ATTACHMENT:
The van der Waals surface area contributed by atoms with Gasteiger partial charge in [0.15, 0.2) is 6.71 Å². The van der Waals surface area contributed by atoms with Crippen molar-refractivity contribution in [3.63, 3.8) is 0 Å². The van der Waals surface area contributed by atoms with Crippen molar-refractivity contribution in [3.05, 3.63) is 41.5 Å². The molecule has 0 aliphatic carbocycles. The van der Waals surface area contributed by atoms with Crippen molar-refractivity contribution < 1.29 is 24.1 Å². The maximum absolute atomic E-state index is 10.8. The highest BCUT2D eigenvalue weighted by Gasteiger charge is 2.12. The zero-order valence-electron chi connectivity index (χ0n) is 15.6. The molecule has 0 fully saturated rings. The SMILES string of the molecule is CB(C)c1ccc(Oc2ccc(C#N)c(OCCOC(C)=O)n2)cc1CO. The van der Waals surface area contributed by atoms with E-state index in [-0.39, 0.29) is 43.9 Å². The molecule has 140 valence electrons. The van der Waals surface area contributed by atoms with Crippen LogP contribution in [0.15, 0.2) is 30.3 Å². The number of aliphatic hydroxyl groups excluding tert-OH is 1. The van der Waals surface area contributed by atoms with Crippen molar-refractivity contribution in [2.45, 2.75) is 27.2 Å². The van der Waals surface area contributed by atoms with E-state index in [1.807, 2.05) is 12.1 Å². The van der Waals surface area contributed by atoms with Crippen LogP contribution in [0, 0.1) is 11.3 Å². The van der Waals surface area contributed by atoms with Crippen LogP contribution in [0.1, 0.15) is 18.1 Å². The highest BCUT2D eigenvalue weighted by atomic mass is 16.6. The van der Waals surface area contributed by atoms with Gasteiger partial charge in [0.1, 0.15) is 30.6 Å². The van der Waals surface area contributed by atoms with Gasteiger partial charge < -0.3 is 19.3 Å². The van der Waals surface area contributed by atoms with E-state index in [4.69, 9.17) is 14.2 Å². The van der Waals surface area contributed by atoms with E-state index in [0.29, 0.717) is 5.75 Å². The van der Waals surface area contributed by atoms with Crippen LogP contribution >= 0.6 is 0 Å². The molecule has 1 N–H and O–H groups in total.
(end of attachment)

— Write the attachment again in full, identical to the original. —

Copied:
The van der Waals surface area contributed by atoms with Gasteiger partial charge in [0.15, 0.2) is 6.71 Å². The van der Waals surface area contributed by atoms with Crippen molar-refractivity contribution in [3.63, 3.8) is 0 Å². The van der Waals surface area contributed by atoms with Crippen molar-refractivity contribution in [3.05, 3.63) is 41.5 Å². The molecule has 0 aliphatic carbocycles. The van der Waals surface area contributed by atoms with Crippen molar-refractivity contribution < 1.29 is 24.1 Å². The maximum absolute atomic E-state index is 10.8. The highest BCUT2D eigenvalue weighted by Gasteiger charge is 2.12. The zero-order valence-electron chi connectivity index (χ0n) is 15.6. The molecule has 0 fully saturated rings. The SMILES string of the molecule is CB(C)c1ccc(Oc2ccc(C#N)c(OCCOC(C)=O)n2)cc1CO. The van der Waals surface area contributed by atoms with E-state index in [-0.39, 0.29) is 43.9 Å². The molecule has 140 valence electrons. The van der Waals surface area contributed by atoms with Crippen LogP contribution in [0.15, 0.2) is 30.3 Å². The number of aliphatic hydroxyl groups excluding tert-OH is 1. The van der Waals surface area contributed by atoms with Crippen molar-refractivity contribution in [2.45, 2.75) is 27.2 Å². The van der Waals surface area contributed by atoms with E-state index in [1.807, 2.05) is 12.1 Å². The van der Waals surface area contributed by atoms with Crippen LogP contribution in [0, 0.1) is 11.3 Å². The van der Waals surface area contributed by atoms with Crippen LogP contribution in [0.1, 0.15) is 18.1 Å². The highest BCUT2D eigenvalue weighted by atomic mass is 16.6. The van der Waals surface area contributed by atoms with Gasteiger partial charge in [0.1, 0.15) is 30.6 Å². The van der Waals surface area contributed by atoms with Gasteiger partial charge < -0.3 is 19.3 Å². The van der Waals surface area contributed by atoms with E-state index in [4.69, 9.17) is 14.2 Å². The van der Waals surface area contributed by atoms with E-state index in [0.29, 0.717) is 5.75 Å². The van der Waals surface area contributed by atoms with Crippen LogP contribution >= 0.6 is 0 Å². The molecule has 1 N–H and O–H groups in total.